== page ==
Friday Polynews Roundup — The dam bursts for poly on TV, what we offer everyone, when to stay away, and planted seeds are sprouting
It's Friday Polynews Roundup — for February 14, 2020.
Happy Val's Day. So many poly-in-the-media items poured in this week that I can't keep up. Therefore I'm holding everything that even contains the word "Valentine" for later. Even so, settle in for a long read (or a long skim).
● The dam bursts for poly on TV. Way back in 2006, Reid Mihalko came within an inch, he said, of selling HBO on a dramedy series to be called "Polly and Marie" (say it fast). A short pilot was made, but HBO backed off for fear of advertisers' fears. "There's a lot of interest in getting this [topic] on TV," Reid told an audience at the 2009 Poly Living conference, "but nobody is quite biting, because nobody knows if the advertisers will want it. It's kind of happening, but you don't see it yet, because it's not on the air yet."
And so it went for several more years. The TV industry was well aware of the dramatic potential of modern, egalitarian polyamorous bonding, and its ability to grab viewers' attention, but they didn't quite dare. The first forays were carefully distanced from mainstream America by setting them in Mormon polygamy: first fictionally ("Big Love," starting in 2006), then in real life ("Sister Wives," 2010).
Now the dam is finally bursting, as regular readers here know; see my recent posts tagged TV (they include this post; scroll down).
The latest example aired night before last (Feb. 12), and within hours People magazine was on top of it: HGTV Features Its First-Ever Throuple on House Hunters: 'Representation Matters' (Feb. 13):
Geli, Lori and Bryan
By Gabrielle Chung
With 17 seasons under its belt, House Hunters made HGTV history on Wednesday when it featured its first throuple — three people in a polyamorous romantic relationship — on one of its episodes.
Titled “Three’s Not a Crowd in Colorado Springs,” the episode followed Brian, Lori and Geli on a quest to find their dream house in Colorado.
The trio wanted to find a new home that will accommodate their unique dynamic as well as provide space for Brian and Lori’s two children.
As with any episode of House Hunters, the family came armed with a list of must-haves for their new residence, including a three-car garage and a master bathroom that will accommodate three people.
At one point in the episode, Lori remarked about the lack of space in one house they were touring, saying, “This is a couple’s kitchen, not a throuple’s kitchen.”
...The episode ended with the family choosing a house above their budget as they all loved its view of the surrounding mountain.
However, viewers had a lot more to say about their relationship than their new home. Many House Hunter fans praised HGTV on social media for being so “progressive” and “educational” about the relationship dynamics of a throuple.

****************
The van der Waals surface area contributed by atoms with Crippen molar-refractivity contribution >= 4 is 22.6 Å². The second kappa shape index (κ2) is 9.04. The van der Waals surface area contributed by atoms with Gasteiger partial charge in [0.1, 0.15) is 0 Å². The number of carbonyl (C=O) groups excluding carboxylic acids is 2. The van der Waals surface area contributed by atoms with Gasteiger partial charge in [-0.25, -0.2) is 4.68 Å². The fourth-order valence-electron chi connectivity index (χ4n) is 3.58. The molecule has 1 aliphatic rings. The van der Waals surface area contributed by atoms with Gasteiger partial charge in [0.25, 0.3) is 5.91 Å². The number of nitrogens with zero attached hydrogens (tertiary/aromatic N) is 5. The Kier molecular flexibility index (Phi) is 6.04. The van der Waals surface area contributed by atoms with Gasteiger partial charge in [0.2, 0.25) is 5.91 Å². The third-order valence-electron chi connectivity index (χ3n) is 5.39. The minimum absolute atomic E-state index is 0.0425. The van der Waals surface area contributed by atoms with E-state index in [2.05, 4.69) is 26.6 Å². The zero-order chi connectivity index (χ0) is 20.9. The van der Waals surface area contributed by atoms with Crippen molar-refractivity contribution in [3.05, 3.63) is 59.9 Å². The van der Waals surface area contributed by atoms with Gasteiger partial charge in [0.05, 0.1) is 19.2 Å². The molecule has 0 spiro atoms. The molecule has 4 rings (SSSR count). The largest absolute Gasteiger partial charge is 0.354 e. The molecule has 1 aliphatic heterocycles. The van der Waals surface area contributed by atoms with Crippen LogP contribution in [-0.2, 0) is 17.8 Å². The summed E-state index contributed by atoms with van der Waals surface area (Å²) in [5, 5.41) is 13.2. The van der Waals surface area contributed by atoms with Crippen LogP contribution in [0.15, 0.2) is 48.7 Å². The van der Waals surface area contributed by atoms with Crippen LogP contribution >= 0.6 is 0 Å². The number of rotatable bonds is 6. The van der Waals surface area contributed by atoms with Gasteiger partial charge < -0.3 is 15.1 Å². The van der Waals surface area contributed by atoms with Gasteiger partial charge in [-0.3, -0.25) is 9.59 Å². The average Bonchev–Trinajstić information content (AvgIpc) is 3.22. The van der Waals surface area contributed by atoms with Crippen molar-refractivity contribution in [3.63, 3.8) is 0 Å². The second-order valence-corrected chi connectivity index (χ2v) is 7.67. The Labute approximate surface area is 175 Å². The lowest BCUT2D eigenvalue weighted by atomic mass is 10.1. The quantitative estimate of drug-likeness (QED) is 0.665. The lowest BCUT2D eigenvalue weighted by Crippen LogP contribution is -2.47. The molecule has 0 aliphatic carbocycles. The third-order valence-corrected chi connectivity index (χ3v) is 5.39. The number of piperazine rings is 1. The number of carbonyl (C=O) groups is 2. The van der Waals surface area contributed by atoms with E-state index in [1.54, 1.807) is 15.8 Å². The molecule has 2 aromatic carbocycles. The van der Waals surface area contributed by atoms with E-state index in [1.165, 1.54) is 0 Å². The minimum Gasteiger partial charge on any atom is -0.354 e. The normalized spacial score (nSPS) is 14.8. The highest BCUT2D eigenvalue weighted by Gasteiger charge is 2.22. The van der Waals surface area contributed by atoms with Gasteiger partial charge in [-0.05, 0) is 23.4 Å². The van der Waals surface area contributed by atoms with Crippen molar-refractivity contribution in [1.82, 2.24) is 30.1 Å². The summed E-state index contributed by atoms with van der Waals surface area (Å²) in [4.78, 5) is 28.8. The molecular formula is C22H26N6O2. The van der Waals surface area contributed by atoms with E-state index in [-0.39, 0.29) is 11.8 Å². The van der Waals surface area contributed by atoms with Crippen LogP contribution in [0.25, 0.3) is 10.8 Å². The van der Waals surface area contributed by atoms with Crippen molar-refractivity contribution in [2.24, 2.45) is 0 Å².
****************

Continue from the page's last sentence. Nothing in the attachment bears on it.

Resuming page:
“Oh my god. A throuple on House Hunters,” Bad Feminist author Roxane Gay tweeted. “Great episode!!!! Educational.”
“HGTV really might be the most progressive show on TV. About to watch a polyamory couple fight over a house!” one Twitter user wrote. “Honestly I feel like I learned a lot #HouseHunters”
“literally perfect television,” a third tweeted, while another user applauded HGTV for “STORMING into 2020.”
Fans also came to Brian, Lori and Geli’s defense following the broadcast.
“Wow, shocked that this house hunters episode not only showed a poly relationship, but they called them a throuple the whole episode and outright said the women were bisexual. Guess we gotta stan!” one wrote on Twitter.
“This throuple on house hunters… good for them 🙂” another tweeted. “representation matters.”
Update: Stories remarking on the episode — positively! — have also just appeared on USA Today, Newsweek, the queer Out Front magazine, and The Daily Wire.
● An important upcoming TV series. "Trigonometry" is an 8-episode series about a poly triad that will air on HBO Max and BBC TV later this year. The production company has just put out a 1-minute trailer. The Hollywood news site Deadline has this to say (Feb. 10):
The "Trigonometry" triad at home
‘Trigonometry’: First Trailer For Berlin-Bound Series From House Productions, BBC & HBO Max
...Directed by Athina Rachel Tsangari (Attenberg) and Stella Corradi (On The Edge), the show will air on BBC in the UK and HBO Max in the US. Writers are Duncan Macmillan and Effie Woods. BBC Studios is handling international distribution.
Set in crowded, expensive London, the series follows a cash-strapped couple who open their small apartment to a third person, discovering a new way to live – and love – in the process.
...House Productions’ joint CEO’s Tessa Ross and Juliette Howell told us, “We are absolutely thrilled that the first five episodes of Trigonometry will be premiering in the Berlinale Series this year. Trigonometry is a warm, funny and emotionally truthful drama about modern relationships that has been brought to life in such a beautiful way by our cast Ariane Labed, Gary Carr and Thalissa Teixeira.
“The trio take us on a modern day journey of the different faces of modern love. Duncan Macmillan and Effie Woods’ exquisite scripts have been beautifully realised by our two hugely talented and award-winning directors, Athina Rachel Tsangari (who directed episodes 1 – 5) and Stella Corradi (who directed episodes 6 – 8), to give a truly special show....”
Air dates have not been announced.
● Moving on, one subgenre of poly in the media is bubbly articles about the lessons our movement and our values offer monogamous couples. A new one of these appeared this week in Business Insider: 5 lessons on jealousy and romance that couples can learn from their friends in non-monogamous relationships (Feb. 8).
By Jessica Stillman